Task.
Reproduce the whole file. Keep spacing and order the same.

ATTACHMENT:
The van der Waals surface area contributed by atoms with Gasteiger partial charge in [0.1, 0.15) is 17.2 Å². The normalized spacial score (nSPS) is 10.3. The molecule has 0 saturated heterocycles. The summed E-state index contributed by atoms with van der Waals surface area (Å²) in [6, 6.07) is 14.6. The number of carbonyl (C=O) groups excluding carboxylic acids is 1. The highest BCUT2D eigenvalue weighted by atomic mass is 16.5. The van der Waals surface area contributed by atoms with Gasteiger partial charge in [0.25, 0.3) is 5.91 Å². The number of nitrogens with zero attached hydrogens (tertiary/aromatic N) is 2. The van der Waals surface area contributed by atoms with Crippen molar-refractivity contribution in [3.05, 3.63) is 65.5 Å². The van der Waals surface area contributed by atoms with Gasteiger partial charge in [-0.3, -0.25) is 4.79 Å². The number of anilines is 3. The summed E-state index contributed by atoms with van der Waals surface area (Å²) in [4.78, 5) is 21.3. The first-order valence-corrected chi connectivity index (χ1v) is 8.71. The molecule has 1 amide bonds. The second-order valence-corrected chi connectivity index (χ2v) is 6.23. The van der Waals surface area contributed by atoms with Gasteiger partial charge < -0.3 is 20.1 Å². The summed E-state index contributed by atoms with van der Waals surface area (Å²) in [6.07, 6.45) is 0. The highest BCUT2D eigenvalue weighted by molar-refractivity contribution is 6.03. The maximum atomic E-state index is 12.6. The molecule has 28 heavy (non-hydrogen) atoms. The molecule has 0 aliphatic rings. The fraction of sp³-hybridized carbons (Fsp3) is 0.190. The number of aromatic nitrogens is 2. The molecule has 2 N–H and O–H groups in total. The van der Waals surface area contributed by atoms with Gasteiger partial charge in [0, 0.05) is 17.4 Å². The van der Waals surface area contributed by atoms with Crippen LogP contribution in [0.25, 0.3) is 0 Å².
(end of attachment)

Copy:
The van der Waals surface area contributed by atoms with Gasteiger partial charge in [0.1, 0.15) is 17.2 Å². The normalized spacial score (nSPS) is 10.3. The molecule has 0 saturated heterocycles. The summed E-state index contributed by atoms with van der Waals surface area (Å²) in [6, 6.07) is 14.6. The number of carbonyl (C=O) groups excluding carboxylic acids is 1. The highest BCUT2D eigenvalue weighted by atomic mass is 16.5. The van der Waals surface area contributed by atoms with Gasteiger partial charge in [0.25, 0.3) is 5.91 Å². The number of nitrogens with zero attached hydrogens (tertiary/aromatic N) is 2. The van der Waals surface area contributed by atoms with Crippen molar-refractivity contribution in [3.05, 3.63) is 65.5 Å². The van der Waals surface area contributed by atoms with Gasteiger partial charge in [-0.3, -0.25) is 4.79 Å². The number of anilines is 3. The summed E-state index contributed by atoms with van der Waals surface area (Å²) in [4.78, 5) is 21.3. The first-order valence-corrected chi connectivity index (χ1v) is 8.71. The molecule has 1 amide bonds. The second-order valence-corrected chi connectivity index (χ2v) is 6.23. The van der Waals surface area contributed by atoms with Gasteiger partial charge < -0.3 is 20.1 Å². The summed E-state index contributed by atoms with van der Waals surface area (Å²) in [6.07, 6.45) is 0. The highest BCUT2D eigenvalue weighted by molar-refractivity contribution is 6.03. The maximum atomic E-state index is 12.6. The molecule has 28 heavy (non-hydrogen) atoms. The molecule has 0 aliphatic rings. The fraction of sp³-hybridized carbons (Fsp3) is 0.190. The number of aromatic nitrogens is 2. The molecule has 2 N–H and O–H groups in total. The van der Waals surface area contributed by atoms with Gasteiger partial charge in [0, 0.05) is 17.4 Å². The van der Waals surface area contributed by atoms with Crippen LogP contribution in [0.25, 0.3) is 0 Å².